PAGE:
Nursing Interview Questions Masterpost!

September 26, 2016

Interviews can be nerve-racking for anyone! As I mentioned previously, it is critical to practice, practice, practice. That is why today I am providing with the ultimate list of questions you might be asked.

When preparing for questions, draw on your previous work experience, any volunteer experience, issues in classes, and of course clinicals! If you are still in nursing school, I highly recommend keeping a notebook where you are able to jot down what happened during that clinical day to use when you are preparing for a job interview. If I did not have my journals, I would not have been able to remember what happened during my medical-surgical rotation in 2013. (So weird to think about!)

Practice answering the questions in a sandwich format. Essentially your answer should contain the rephrased question, your response with details, and an overall summary statement. The last sentence is to ensure that you did, in fact, answer the question that was being asked of you.

Nursing interviews are not like other interviews. This is due to the fact that a large majority of the questions being asked of you are going to be behavioral type of questions. If you are asked a question that you are not prepared for, do not be afraid to ask for a minute to gather your thoughts.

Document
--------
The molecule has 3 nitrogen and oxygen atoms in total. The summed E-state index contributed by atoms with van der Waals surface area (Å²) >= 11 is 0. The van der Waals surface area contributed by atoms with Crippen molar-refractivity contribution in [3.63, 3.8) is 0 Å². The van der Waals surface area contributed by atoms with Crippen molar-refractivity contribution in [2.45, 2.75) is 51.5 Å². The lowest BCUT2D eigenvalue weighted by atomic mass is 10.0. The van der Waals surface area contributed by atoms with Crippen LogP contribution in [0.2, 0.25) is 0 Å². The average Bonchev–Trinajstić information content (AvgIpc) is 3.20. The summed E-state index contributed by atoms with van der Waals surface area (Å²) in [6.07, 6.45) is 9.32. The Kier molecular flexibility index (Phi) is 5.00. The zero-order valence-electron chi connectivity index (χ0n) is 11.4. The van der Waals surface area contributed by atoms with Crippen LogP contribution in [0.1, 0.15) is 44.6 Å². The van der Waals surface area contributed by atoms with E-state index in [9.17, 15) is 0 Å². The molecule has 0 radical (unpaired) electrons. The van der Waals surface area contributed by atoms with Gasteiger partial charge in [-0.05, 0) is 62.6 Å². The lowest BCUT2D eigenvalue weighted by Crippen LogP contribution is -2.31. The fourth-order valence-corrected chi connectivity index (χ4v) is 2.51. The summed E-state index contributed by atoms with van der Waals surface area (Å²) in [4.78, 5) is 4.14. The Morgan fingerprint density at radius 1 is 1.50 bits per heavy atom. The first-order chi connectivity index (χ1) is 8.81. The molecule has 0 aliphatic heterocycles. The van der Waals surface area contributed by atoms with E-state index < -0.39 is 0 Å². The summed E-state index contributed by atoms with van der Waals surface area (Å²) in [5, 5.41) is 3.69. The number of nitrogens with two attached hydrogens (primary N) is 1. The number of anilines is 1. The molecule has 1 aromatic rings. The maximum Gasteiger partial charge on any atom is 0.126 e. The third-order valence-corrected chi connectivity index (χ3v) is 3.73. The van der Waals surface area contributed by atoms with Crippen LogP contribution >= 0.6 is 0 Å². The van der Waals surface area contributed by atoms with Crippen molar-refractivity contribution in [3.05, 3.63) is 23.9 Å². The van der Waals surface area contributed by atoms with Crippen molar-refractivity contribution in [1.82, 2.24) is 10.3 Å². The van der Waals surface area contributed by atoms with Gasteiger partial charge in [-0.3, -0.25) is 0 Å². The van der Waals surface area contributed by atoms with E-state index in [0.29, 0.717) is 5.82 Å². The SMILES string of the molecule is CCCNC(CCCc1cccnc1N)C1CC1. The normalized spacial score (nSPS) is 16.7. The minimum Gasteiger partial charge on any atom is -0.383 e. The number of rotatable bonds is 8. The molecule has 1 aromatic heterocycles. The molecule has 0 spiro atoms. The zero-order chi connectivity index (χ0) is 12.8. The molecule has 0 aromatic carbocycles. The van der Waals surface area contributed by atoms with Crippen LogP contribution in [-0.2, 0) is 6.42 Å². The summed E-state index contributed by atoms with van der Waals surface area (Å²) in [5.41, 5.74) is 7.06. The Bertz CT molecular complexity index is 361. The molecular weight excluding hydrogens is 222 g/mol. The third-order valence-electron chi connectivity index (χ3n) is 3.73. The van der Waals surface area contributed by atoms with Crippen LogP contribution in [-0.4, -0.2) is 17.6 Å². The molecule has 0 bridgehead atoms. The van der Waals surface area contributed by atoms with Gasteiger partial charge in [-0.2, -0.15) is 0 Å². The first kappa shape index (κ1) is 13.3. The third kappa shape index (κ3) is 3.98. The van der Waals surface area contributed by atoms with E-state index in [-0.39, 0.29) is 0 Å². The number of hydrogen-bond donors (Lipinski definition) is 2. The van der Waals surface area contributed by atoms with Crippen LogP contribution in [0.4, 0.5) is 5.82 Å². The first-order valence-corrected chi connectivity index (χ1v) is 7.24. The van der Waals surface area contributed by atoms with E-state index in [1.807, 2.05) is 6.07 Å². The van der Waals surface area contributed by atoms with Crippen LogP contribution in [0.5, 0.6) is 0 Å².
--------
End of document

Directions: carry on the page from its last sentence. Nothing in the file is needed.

Here is the list of questions I used to practice with and my actual interview questions:

  • Think about your strengths and weaknesses
  • A time you had to deal with a difficult coworker and how you handled the situation
  • What you are most proud of
  • A time you provided outstanding patient care
  • What influenced your decision to become a nurse
  • Where do you see yourself in 5 years?
  • Tell me about a time where you know what the right thing to do was but you decided to confer with your colleagues first.
  • Tell me about the time where you broke the rules.
  • Tell me about a time where your actions or communications were misperceived. What did you do to fix the situation?
  • Give an example of how you've handled a high stress situation.
  • What is your biggest pet peeve?

  • Tell me about a time you advocated for your patient.
  • How would you deal with a physician is disrespectful to a patient?
  • You are taking care of a patient and you notice their oxygen saturation is declining. What do you do?
  • Think of a time you worked in a group. How would they describe your leadership traits.
  • You are preparing to administer medication to a patient. What is your process?
  • What is your stance on end of life options?
Hope this helps. Feel free to help each other out and post your own interview questions in the comments down below.

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